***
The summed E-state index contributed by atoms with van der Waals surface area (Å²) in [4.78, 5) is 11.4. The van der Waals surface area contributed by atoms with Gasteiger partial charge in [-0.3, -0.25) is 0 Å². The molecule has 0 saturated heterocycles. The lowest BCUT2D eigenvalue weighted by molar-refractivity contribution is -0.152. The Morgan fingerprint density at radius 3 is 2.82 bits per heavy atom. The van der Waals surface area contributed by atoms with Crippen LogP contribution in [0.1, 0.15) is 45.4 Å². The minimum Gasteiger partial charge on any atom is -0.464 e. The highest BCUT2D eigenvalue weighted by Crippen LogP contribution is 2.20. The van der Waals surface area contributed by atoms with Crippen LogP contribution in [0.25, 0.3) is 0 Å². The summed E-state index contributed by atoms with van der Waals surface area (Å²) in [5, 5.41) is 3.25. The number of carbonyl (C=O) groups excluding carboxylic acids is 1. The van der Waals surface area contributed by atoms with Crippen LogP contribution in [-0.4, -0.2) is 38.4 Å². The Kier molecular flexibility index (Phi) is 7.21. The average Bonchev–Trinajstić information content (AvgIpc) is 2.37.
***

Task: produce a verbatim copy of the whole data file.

The summed E-state index contributed by atoms with van der Waals surface area (Å²) in [4.78, 5) is 11.4. The van der Waals surface area contributed by atoms with Gasteiger partial charge in [-0.3, -0.25) is 0 Å². The molecule has 0 saturated heterocycles. The lowest BCUT2D eigenvalue weighted by molar-refractivity contribution is -0.152. The Morgan fingerprint density at radius 3 is 2.82 bits per heavy atom. The van der Waals surface area contributed by atoms with Crippen LogP contribution in [0.1, 0.15) is 45.4 Å². The minimum Gasteiger partial charge on any atom is -0.464 e. The highest BCUT2D eigenvalue weighted by Crippen LogP contribution is 2.20. The van der Waals surface area contributed by atoms with Crippen LogP contribution in [0.25, 0.3) is 0 Å². The summed E-state index contributed by atoms with van der Waals surface area (Å²) in [5, 5.41) is 3.25. The number of carbonyl (C=O) groups excluding carboxylic acids is 1. The van der Waals surface area contributed by atoms with Crippen LogP contribution in [-0.4, -0.2) is 38.4 Å². The Kier molecular flexibility index (Phi) is 7.21. The average Bonchev–Trinajstić information content (AvgIpc) is 2.37.